The national parks of Canada have been established as protected areas for preserving the nation’s wildlife and cultural heritage. All of them are administered by a government agency called ‘Parks Canada’. The country was divided into several natural regions in accordance with the National Parks System Plan.
Today, the country has more than 45 national parks and national park reserves. Covering over 340,000 square kilometers, these parks constitute more than 3% of the landmass of Canada. There are four national parks you can explore during your stay in Corner Brook:
1. Gros Morne National Park
Located on Newfoundland’s west coast, this national park has been listed as a UNESCO World Heritage Site. It is spread over a vast area of over 1,800 square kilometers. Gros Morne National Park is Atlantic Canada’s second largest national park.
It has been named after the second-highest mountain peak in the province of Newfoundland and Labrador. The park is a part of the Long Range Mountains. It was elevated to the status of a World Heritage Site by UNESCO in 1897.
Wildlife in this part of the country includes black bears, red foxes, snowshoe hares, and Arctic foxes. You can also find marked trails that can be used for hiking as a part of your day trips. These trails would lead you to the coastal and interior areas of Gros Morne National Park.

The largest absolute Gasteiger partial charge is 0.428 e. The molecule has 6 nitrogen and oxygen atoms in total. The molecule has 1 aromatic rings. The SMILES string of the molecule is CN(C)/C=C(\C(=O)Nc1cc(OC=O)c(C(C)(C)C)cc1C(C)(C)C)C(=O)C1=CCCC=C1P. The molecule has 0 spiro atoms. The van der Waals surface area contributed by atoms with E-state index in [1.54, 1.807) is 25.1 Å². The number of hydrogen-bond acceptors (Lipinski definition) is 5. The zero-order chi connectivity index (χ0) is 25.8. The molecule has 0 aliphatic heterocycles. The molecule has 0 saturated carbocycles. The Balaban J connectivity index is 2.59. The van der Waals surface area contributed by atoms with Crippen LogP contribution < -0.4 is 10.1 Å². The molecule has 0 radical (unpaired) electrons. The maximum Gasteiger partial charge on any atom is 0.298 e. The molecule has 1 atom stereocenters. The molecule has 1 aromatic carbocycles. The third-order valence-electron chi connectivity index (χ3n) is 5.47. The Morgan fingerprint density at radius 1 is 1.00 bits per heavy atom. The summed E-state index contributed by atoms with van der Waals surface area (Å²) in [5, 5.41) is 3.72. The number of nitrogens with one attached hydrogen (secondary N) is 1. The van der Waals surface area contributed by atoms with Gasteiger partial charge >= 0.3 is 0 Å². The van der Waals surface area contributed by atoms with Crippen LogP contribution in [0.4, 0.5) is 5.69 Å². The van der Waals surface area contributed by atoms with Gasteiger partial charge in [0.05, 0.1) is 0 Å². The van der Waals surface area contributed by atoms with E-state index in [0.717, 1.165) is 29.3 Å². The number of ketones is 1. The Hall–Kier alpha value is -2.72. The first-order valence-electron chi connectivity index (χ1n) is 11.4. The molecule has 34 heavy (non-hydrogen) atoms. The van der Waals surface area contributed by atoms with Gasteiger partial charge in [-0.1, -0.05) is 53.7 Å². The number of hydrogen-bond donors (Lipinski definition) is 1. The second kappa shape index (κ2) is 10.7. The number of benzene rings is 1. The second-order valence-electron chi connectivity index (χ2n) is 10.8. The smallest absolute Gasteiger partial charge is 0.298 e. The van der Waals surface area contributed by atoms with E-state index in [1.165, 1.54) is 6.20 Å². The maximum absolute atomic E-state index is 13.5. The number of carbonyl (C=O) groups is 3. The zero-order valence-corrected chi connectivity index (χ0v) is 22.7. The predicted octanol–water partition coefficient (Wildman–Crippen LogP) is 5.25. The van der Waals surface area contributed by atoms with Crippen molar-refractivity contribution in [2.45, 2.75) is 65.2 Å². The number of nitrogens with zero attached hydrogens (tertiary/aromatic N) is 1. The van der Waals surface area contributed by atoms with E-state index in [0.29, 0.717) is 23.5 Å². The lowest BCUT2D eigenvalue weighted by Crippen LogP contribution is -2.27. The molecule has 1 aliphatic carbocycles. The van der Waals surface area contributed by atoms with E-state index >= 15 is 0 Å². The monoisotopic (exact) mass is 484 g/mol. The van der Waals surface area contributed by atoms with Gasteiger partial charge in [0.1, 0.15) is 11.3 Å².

2. Terra Nova National Park
This national park is located on Newfoundland’s eastern coast. Terra Nova was the original Portuguese name given to this region. It is also the Latin name for Newfoundland. Established in the mid-20th century, this was the first national park in the province of Newfoundland and Labrador.
It offers protection to the Eastern Island Boreal Forest natural region, which covers most of the island of Newfoundland. The Terra Nova National Park is covered with areas of white pine, black spruce, maple, and other deciduous trees.
Wildlife in this park includes coyotes, caribou, black bears, beavers, red foxes, and pine martens. You can enjoy some exciting activities like kayaking, camping, and mountain biking in this national park.
3. Torngat Mountains National Park
The name of this national park is derived from the Inuktitut word ‘Tongait’, which means ‘place of spirits’. Inuktitut is among the country’s aboriginal languages. Torngat Mountains National Park is set in the Torngat Mountains located on the Labrador Peninsula.
It covers more than 9,000 square kilometers of mountainous terrain falling between Labrador Sea and Northern Quebec. The park was officially established on the 10th of July 2008 under the Nunavik Inuit Land Claims Agreement.
It extends from Cape Chidley south to Saglek Fjord. Torngat Mountains National Park also offers protection to many species of wild animals including polar bear and golden eagle. Among the activities you can enjoy while exploring this area are scrambling, hiking, and kayaking.
4. Mealy Mountains National Park Reserve
This national park reserve is located in Newfoundland and Labrador province’s Labrador region. It covers a large area of nearly 10,700 square kilometres and is eastern Canada’s largest national park. This national park reserve was established in 2015.
It offers protection to vast areas of boreal forest and tundra. It also protects over 50 kilometres of the Labrador Sea and Lake Melville’s shoreline. The park is home to healthy populations of endangered species, such as Wild Arctic Salmon and Mealy Mountains Woodland Caribou.